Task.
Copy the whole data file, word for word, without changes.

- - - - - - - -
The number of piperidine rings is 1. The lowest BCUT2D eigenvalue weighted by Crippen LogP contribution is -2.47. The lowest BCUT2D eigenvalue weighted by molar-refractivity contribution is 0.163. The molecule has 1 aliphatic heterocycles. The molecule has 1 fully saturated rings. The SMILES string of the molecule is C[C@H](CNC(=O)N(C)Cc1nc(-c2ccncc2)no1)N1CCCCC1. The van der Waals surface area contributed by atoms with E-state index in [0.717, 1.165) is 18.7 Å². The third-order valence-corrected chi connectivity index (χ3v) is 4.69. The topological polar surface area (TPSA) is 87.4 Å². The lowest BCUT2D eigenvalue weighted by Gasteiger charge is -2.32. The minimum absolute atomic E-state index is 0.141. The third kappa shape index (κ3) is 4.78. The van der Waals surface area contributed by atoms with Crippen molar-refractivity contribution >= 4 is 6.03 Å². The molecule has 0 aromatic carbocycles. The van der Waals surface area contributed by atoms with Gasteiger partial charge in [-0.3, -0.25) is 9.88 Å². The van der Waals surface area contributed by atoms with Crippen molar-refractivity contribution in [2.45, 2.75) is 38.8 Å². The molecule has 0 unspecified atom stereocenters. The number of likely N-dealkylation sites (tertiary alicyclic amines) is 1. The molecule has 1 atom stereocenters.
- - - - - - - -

The number of piperidine rings is 1. The lowest BCUT2D eigenvalue weighted by Crippen LogP contribution is -2.47. The lowest BCUT2D eigenvalue weighted by molar-refractivity contribution is 0.163. The molecule has 1 aliphatic heterocycles. The molecule has 1 fully saturated rings. The SMILES string of the molecule is C[C@H](CNC(=O)N(C)Cc1nc(-c2ccncc2)no1)N1CCCCC1. The van der Waals surface area contributed by atoms with E-state index in [0.717, 1.165) is 18.7 Å². The third-order valence-corrected chi connectivity index (χ3v) is 4.69. The topological polar surface area (TPSA) is 87.4 Å². The lowest BCUT2D eigenvalue weighted by Gasteiger charge is -2.32. The minimum absolute atomic E-state index is 0.141. The third kappa shape index (κ3) is 4.78. The van der Waals surface area contributed by atoms with Crippen molar-refractivity contribution >= 4 is 6.03 Å². The molecule has 0 aromatic carbocycles. The van der Waals surface area contributed by atoms with Gasteiger partial charge in [-0.3, -0.25) is 9.88 Å². The van der Waals surface area contributed by atoms with Crippen molar-refractivity contribution in [2.45, 2.75) is 38.8 Å². The molecule has 0 unspecified atom stereocenters. The number of likely N-dealkylation sites (tertiary alicyclic amines) is 1. The molecule has 1 atom stereocenters.